Large bronze goose-form incense burner, early Ming dynasty, late 14th–15th century, height 37 cm, length 48 cm. J.J. Lally & Co.
Lama, Tibet, 14th–15th century, silver and copper alloy, height 17 cm. Carlo Cristi
Large ”Taihu” scholar’s rock, height 59 cm, width 28 cm. Littleton & Hennessy Asian Art

Altar with ancestor figure (detail), Nias, 19th–early 20th century, wood, height 46 cm. Thomas Murray
Honma Hideaki, Crossing B, 2019, madake and nemagari bamboo, rattan, 47.6 x 45.1 x 15.2 cm. TAI Modern
Katsushika Hokusai, Amida Waterfall in the distance on the Kisokaido,
circa 1833. Joan B Mirviss Ltd

A selection of rare Chinese works of art in scholar’s taste will be exhibited and offered for sale at J.J. Lally & Co., 41 East 57th Street, 14th Floor. The collection includes a wide variety of metalwork, sculpture, lacquerware, jade carvings and ceramics dating from the Song dynasty to the Qing dynasty. Highlights from the early Ming dynasty include a cinnabar lacquer box and cover, and a large bronze incense burner in the form of a goose.

Carlo Cristi will exhibit at a new location: Leslie Feely Gallery, 1044 Madison Avenue, 4th Floor. Carlo is excited to present a selection of fine sculptures and thangkas for discerning collectors and lovers of Tibetan art. Of particular interest among the sculptures is a 14th–15th century bronze lama with eyes and teeth in silver.

Littleton & Hennessy Asian Art’s exhibition, “Rock, Paper”, will pair a group of carved and pierced Chinese scholar’s rocks with contemporary ink paintings by Dr Jian Jun, the Hangzhou and Shanghai-based artist. This interesting show will be held at Daniel Crouch Rare Books, 24 East 64th Street, 2nd Floor.

Thomas Murray makes his Asia Week New York debut at Arader Galleries, 1016 Madison Avenue. He will be exhibiting important works of art for sale from his new book, Rarities: The Himalayas to Hawaii, which “proposes to follow the artistic traditions found along the ancient migratory and trade routes of the Austronesians, the Southeast Asian Bronze Age, the Hindu-Buddhist peoples of a millennium ago, and later cultural and historical influences”. On March 16th at 2:30 pm, Thomas Murray will give a lecture on his book and the rare pieces illustrated.

TAI Modern, a leading dealer of contemporary Japanese bamboo art, will be exhibiting at Colnaghi, 38 East 70th Street. The eagerly awaited exhibition will offer a diverse selection of exceptional bamboo art, featuring unique examples by notable artists, including members of the historic Hayakawa and Tanabe family lineages and contemporary masters, such as Honma Hideaki and Ebana Misaki, one of the medium’s few female artists. TAI Modern will also present Abe Motoshi’s first solo show in the United States. This master artist is known for his numerous original plaiting techniques and devotion to the art form.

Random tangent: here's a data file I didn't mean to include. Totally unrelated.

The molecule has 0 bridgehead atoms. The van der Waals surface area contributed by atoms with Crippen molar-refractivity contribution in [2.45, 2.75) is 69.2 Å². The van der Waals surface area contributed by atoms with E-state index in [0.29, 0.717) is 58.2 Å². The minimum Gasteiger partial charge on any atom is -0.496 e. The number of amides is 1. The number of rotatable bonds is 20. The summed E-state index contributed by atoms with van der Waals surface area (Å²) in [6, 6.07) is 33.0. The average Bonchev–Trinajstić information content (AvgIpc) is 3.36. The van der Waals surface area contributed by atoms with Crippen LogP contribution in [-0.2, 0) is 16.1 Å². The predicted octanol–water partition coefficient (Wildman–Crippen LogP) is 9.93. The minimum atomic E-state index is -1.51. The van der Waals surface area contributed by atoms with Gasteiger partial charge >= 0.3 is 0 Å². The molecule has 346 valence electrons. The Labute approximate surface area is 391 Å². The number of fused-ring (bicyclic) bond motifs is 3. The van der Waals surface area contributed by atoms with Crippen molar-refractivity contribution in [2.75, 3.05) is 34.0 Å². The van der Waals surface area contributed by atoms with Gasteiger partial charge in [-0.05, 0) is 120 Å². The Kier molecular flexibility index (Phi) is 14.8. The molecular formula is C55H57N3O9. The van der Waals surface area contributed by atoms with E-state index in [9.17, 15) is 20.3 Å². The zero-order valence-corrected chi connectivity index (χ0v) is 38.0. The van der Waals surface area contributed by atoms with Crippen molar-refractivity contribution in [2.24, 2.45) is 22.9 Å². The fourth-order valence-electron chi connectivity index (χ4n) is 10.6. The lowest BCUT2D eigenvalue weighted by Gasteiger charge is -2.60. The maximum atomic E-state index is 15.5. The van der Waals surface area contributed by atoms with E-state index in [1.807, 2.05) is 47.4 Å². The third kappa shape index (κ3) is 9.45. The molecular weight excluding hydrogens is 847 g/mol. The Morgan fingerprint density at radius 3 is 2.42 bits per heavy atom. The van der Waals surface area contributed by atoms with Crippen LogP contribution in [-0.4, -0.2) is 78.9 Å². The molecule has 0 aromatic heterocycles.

lede Takahiro, Ritsu (Rhythm), 2019, vessel, metal weaving of shakudo, shibuichi and silver, 15.5 x 16 x 16.2 cm. Onishi Gallery
Matsui Kosei, Neriage Dancing Doll Jar, 1984, stoneware, height 34.7 cm, diameter 32 cm. Dai lchi Arts, Ltd
Krishna kills the crane demon, folio from the Bhagavata Purana series, circa 1 720. Francesca Galloway

Large porcelain Kakiemon covered bowl, Japan, 17th century, diameter 23.3 cm. Zetterquist Galleries
Shinto deity, Japan, Heian period, 10th–11th century, wood, height 45.7 cm. Carole Davenport
Pair of gold phoenix hairpins (detail), Liao period, l1th–12th century, length 18 cm. Susan Ollemans

Joan B Mirviss Ltd, located at 39 East 78th Street, 4th Floor, is delighted to present two important exhibitions: “Restraint & Flamboyance: Masterworks of Mino” and “Ukiyo-e Highlights of the George Crawford Collection”. The ceramics exhibition will focus on the celebrated glazing traditions that originated in 16th century Momoyama Japan, and features major works by both post-war and current masters. Over a lifetime of collecting, George Crawford sought out and acquired exceptionally fine and rare Japanese woodblock prints from both the celebrated auctions of the 1970s and 1980s, as well as from leading American dealers. The collection is particularly strong in rare 18th century Kabuki actor prints, as well as pristine landscape images.

Onishi Gallery, located at 521 West 26th Street, is proud to present “The Four Elements in Japanese Arts: Earth, Air, Fire and Water”. In this landmark exhibition, featured artists draw upon the four central elements of earth, air, fire and water in metalwork and ceramic creations to communicate core themes and creative visions that ground Japanese art and life. In concert with this original exhibition, Onishi Gallery is organising a year-long Japanese metalwork show to open in October 2020 as part of The Metropolitan Museum of Art’s 150th anniversary programme.